The Falklands/Malvinas islands, final words
A TERRITORIAL DISPUTE, in simple terms, is a disagreement about “who owns a territory.” In international relations, this means in principle there is a disagreement between at least two parties in relation to whom the sovereign is over a piece of land.
The Falklands/Malvinas are a TERRITORIAL DISPUTE that include Argentina, the United Kingdom and the Falkland/Malvinas islands. The previous posts introduced a brief historical chronology, mentioned some key domestic and international reasons behind this case, included references to other regional and international agents that have played (and in some cases, still do) a central role, and explored an ideal solution called EGALITARIAN SHARED SOVEREIGNTY.
This last post about the Falkland/Malvinas islands as a TERRITORIAL DISPUTE centers the attention on why this difference is still ongoing. The answer is as simple as complex. The combination of domestic, regional and international elements make this dispute a stalemate. Although in principle a stalemate may seem negative, the status quo in the Falklands/Malvinas serves some. Huth explains the dynamics clearly:
“[…] very often political leaders are not willing to take risks and undertake diplomatic initiatives that will break a long-standing stalemate in negotiations. Furthermore, leaders themselves are socialized into viewing the target as an adversary and, as a result, they are not predisposed to view concessions as a legitimate option. Furthermore, […] a history of military conflict with the target can be used by the military to justify larger budgets […]. The combined effect, then, is that the idea of offering concessions and proposing a unilateral initiative to break the stalemate is a policy option quite difficult to get on the policy agenda of political leaders within the challenger. Few voices are advocating such policies within the challenger, and the prevailing climate of opinion (both mass and elite) is opposed to such a change in policy.”
Huth mentions some examples, amongst them the treaty signed between Argentina and Chile about the Beagle Channel. In that occasion, Alfonsin pushed for a settlement against opposition by means of a referendum that legitimized the decision.
“[…] leaders were typically constrained by domestic political forces to be very cautious in moving toward a compromise settlement, since popular and elite opinion, and often the military, was opposed to such a policy. […] In most situations the leader’s position of domestic power and authority was better served by continuing confrontation […]”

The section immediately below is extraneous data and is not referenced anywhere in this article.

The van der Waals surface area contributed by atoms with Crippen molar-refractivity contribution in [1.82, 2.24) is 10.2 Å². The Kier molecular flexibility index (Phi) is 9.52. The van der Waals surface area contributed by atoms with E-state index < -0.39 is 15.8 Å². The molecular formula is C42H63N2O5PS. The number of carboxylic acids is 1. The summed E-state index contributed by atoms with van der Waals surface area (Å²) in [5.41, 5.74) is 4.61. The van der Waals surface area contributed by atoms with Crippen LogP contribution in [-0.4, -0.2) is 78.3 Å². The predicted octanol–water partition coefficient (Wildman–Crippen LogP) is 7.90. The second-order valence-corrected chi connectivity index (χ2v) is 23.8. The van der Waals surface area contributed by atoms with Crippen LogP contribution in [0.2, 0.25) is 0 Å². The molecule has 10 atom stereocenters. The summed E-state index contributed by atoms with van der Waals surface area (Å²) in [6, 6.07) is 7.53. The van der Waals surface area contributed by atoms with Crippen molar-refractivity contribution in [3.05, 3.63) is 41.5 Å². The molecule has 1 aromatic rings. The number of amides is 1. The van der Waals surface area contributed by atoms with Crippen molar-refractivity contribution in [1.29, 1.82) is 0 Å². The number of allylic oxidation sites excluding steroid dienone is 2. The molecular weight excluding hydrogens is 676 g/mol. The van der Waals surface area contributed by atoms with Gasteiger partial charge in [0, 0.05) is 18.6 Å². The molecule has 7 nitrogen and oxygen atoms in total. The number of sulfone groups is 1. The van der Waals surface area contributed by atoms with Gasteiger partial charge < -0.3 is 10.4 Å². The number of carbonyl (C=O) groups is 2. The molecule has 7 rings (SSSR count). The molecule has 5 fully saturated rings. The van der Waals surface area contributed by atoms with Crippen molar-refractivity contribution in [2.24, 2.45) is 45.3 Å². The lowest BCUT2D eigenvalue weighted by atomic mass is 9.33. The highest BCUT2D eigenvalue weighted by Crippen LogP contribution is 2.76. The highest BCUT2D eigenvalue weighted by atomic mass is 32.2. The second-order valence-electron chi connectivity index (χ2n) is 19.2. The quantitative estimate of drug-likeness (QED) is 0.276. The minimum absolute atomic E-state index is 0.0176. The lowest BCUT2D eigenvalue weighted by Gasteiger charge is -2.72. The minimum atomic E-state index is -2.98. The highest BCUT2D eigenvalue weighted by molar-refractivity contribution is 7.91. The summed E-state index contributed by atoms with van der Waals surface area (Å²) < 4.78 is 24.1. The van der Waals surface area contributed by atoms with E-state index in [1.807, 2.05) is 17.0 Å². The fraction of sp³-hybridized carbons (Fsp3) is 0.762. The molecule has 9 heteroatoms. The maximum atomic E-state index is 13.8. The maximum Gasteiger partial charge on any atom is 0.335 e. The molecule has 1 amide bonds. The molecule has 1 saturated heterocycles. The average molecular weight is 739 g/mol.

Huth, Paul K. 2001. Standing Your Ground. Territorial Disputes and International Conflict. The University of Michigan Press.
In a study published in 2017 by Globe: A Journal of Language, Culture and Communication, Leung offers an insight of how British and Argentineans websites refer to each other when they discuss the Falkland/Malvinas islands. In both cased, the views are extremely biased and polarised. The abstract and the link to the complete academic journal article below. A phrase summarises it all “positive self-presentation and negative other-presentation.”
“Considering “discursive positioning” to be a form of “placement,” this study examines how the Falkland Islands or las Islas Malvinas, a place which has long been politically controversial, are discursively positioned on British and Argentinian websites.”
“For instance, in the British corpus, Argentina is construed as an invader (as suggested by the collocates “invasion” and “1982”) whereas in the Argentinian corpus, Britain is given this demonized role (via the collocates “militar” [military] and “británica” [British (feminine singular)]). Such findings add strength to van Dijk’s (2011) discussion of “positive self-presentation and negative other-presentation.” As an example of corpus-assisted discourse studies (CADS), the current research also offers solid evidence on the social phenomenon of “classification” proposed by Bourdieu (1990)—i.e., “a vision of the world is a division of the world.”
To conclude the posts about the Falkland/Malvinas islands, a simple question: has anything changed since 1982 dialectic? Both Argentina and the United Kingdom were (and are) going through deep crisis. It was very convenient for both of them at that time (is it the same now?) for domestic agendas. Ms Margaret Thatcher and the Military Junta; Mr David Cameron and Ms Cristina Fernández de Kirchner; Ms May and Mr Macri: the characters seem different. Yet the play is the same. We all have the option to center the attention on war and revenge. Hence, more deaths. There is another option: to think about how to solve this dispute. This series TERRITORIAL DISPUTES intends to offer a platform for discussion.
With all this in mind, I introduced the overall idea I call EGALITARIAN SHARED SOVEREIGNTY. I develop this approach in full in Núñez 2017. Briefly, all parties share sovereignty in equal ideal terms. To get to that, these parties go into negotiations themselves (not UN or any other party alien to the conflict).
NOTE: This post is based on Jorge Emilio Núñez, “Territorial Disputes and State Sovereignty: International Law and Politics,” London and New York: Routledge, Taylor and Francis Group, 2020 (forthcoming)
Previous published research monograph about territorial disputes and sovereignty by the author, Jorge Emilio Núñez, “Sovereignty Conflicts and International Law and Politics: A Distributive Justice Issue,” London and New York: Routledge, Taylor and Francis Group, 2017.
NEXT POST: Gibraltar (available on Monday 4th November)
Friday 25th October 2019
Dr Jorge Emilio Núñez